An uncertain transition to civilian rule, labour unrest and sporadic violence that scares off tourists are aggravating Egypt’s economic slump nine months after president Hosni Mubarak’s overthrow, experts say.
Labour protests — by teachers, bus drivers, dock workers and air traffic controllers — have persisted despite a mixture of threats and appeals by the ruling military, which has warned of their effects on the economy.
There is “increased political risk due to the continuation of strikes and labour protests, and no clear government plan to face this social unrest amid increasing budget deficit,” said Mona Mansour, a financial analyst with the Commercial International Bank.
Last week, Standard & Poor’s downgraded Egypt’s rating to BB-, citing weak prospects for public finances and rising risks to macroeconomic stability during the nation’s political transition.
“The downgrade reflects our opinion that risks to macroeconomic stability have risen during the transition period for Egyptian political reform, which we expect to evolve over the next two years,” it said.
S&P added that it could lower Egypt’s ratings further, later this year or in 2012, “if the political transition falters in a manner that leads to renewed political turmoil”.
The rating agency’s pessimism is “not a surprise,” said Mansour.
“Since the beginning of the revolution, there has been a series of downgrades from international rating companies due to the negative factors affecting stability and the general finances of the country,” she said.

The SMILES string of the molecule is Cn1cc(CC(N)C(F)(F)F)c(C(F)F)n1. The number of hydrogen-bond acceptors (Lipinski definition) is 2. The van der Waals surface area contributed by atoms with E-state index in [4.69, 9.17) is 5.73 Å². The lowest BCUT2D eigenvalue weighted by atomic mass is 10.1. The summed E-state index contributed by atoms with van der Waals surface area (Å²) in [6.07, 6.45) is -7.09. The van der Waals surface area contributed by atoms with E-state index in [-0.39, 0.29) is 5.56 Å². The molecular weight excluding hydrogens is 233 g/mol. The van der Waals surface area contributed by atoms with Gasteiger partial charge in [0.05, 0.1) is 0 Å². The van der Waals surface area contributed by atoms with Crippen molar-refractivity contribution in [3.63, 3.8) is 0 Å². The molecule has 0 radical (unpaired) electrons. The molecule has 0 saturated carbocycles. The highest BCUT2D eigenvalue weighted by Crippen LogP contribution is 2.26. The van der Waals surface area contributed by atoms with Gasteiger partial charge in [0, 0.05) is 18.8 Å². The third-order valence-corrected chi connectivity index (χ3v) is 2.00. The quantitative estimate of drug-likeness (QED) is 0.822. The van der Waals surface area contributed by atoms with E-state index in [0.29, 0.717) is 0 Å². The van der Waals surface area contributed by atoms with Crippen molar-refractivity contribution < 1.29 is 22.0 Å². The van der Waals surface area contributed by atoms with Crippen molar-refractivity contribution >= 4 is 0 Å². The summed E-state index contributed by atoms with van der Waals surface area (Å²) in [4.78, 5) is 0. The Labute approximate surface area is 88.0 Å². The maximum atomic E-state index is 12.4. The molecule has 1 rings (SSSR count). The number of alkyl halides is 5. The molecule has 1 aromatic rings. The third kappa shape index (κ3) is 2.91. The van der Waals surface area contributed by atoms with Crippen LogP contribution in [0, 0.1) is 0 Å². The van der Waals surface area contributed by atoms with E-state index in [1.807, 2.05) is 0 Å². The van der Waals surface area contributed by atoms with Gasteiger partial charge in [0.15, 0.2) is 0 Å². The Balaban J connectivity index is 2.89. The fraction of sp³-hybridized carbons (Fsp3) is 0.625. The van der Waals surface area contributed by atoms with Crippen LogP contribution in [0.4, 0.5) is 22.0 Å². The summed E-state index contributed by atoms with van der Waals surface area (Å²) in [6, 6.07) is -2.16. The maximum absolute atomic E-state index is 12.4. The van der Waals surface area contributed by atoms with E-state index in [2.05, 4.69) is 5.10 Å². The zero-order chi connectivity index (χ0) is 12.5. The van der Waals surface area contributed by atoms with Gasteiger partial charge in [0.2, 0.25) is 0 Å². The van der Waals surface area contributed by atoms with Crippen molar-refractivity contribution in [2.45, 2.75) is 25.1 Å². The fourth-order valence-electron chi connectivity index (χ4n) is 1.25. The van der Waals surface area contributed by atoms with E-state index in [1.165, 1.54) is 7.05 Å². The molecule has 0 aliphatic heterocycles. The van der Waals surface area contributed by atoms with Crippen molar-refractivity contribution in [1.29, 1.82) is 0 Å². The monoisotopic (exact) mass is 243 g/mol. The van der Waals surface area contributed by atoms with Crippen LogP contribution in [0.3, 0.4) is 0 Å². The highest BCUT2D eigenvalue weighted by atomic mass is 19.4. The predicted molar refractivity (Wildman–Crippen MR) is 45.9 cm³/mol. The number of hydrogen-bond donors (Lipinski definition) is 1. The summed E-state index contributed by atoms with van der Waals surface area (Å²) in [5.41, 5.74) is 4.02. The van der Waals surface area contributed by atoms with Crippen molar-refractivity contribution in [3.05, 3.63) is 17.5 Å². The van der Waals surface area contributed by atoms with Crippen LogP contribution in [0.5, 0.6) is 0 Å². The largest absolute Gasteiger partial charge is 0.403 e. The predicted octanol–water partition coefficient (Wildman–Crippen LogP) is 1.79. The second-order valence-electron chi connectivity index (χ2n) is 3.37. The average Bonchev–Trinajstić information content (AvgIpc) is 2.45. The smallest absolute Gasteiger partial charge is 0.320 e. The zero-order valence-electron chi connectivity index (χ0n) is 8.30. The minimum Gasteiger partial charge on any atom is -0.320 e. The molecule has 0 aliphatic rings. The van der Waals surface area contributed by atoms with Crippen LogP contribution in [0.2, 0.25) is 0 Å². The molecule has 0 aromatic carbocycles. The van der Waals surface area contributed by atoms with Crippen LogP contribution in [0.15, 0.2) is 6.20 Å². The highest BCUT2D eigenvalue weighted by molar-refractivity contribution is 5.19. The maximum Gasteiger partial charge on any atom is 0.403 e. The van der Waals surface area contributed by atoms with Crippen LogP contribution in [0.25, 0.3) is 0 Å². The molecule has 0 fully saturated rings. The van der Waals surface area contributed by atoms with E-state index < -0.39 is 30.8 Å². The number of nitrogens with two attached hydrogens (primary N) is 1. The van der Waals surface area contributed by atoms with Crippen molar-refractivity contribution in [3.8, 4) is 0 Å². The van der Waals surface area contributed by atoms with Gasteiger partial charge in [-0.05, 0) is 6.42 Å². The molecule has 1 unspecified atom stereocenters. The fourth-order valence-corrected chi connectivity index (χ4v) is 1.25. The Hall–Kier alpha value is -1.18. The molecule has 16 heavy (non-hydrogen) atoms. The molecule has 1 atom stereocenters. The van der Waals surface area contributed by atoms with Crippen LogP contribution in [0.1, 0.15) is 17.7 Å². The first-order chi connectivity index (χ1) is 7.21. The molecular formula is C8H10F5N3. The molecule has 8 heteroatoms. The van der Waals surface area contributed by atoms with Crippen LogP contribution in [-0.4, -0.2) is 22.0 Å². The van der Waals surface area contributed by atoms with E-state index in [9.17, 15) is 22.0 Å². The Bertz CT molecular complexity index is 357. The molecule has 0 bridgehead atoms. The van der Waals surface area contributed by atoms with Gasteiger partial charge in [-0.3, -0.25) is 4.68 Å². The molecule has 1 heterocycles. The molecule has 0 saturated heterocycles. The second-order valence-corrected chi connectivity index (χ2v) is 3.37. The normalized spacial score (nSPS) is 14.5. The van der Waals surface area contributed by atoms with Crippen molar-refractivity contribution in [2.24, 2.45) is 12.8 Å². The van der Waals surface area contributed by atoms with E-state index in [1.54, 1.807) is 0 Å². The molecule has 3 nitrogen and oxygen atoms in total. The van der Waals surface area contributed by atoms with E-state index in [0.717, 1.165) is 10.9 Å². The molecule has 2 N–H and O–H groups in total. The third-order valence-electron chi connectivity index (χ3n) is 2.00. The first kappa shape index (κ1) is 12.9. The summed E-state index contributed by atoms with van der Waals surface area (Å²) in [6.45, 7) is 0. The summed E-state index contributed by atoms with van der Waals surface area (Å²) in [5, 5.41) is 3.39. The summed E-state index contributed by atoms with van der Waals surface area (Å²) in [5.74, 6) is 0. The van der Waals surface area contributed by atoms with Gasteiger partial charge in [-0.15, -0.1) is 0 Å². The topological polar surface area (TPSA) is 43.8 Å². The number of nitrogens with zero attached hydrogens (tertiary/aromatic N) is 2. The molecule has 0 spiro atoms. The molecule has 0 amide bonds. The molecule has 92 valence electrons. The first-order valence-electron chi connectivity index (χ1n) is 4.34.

The country’s foreign reserves went down from $36 billion in 2010 to $24 billion in September. The budget deficit is estimated at 9.5 percent for 2010/2011, compared with 8.1 percent a year earlier.
GDP growth rate is officially expected to reach between three and 3.5 percent this year, but some experts say even that drop from rates of five to seven percent a few years ago is optimistic.
The key tourism sector lost $3 billion this year, and the benchmark index of the Cairo stock exchange tumbled by 40 percent in nine months.
Egypt starts its first parliamentary election since Mubarak’s overthrow on November 28 amid fears of a return of old regime figures in parliament and Islamist gains.
The military, which faces growing criticism of its handling of the transition, has said it would hand over power after a presidential election, but no one knows when that would happen.
The caretaker cabinet it has appointed appears weak and incapable of pushing through reforms.
The finance minister, Hazem Beblawi, tried to resign this month after clashes between soldiers and Christian protesters killed 25 people, mostly Christians. The military rejected his resignation.
The deadly clash “put more pressure on the economic and political fronts,” said Abdel Fattah al-Gebali, an economic expert for Al-Ahram Centre for Political and Strategic Studies.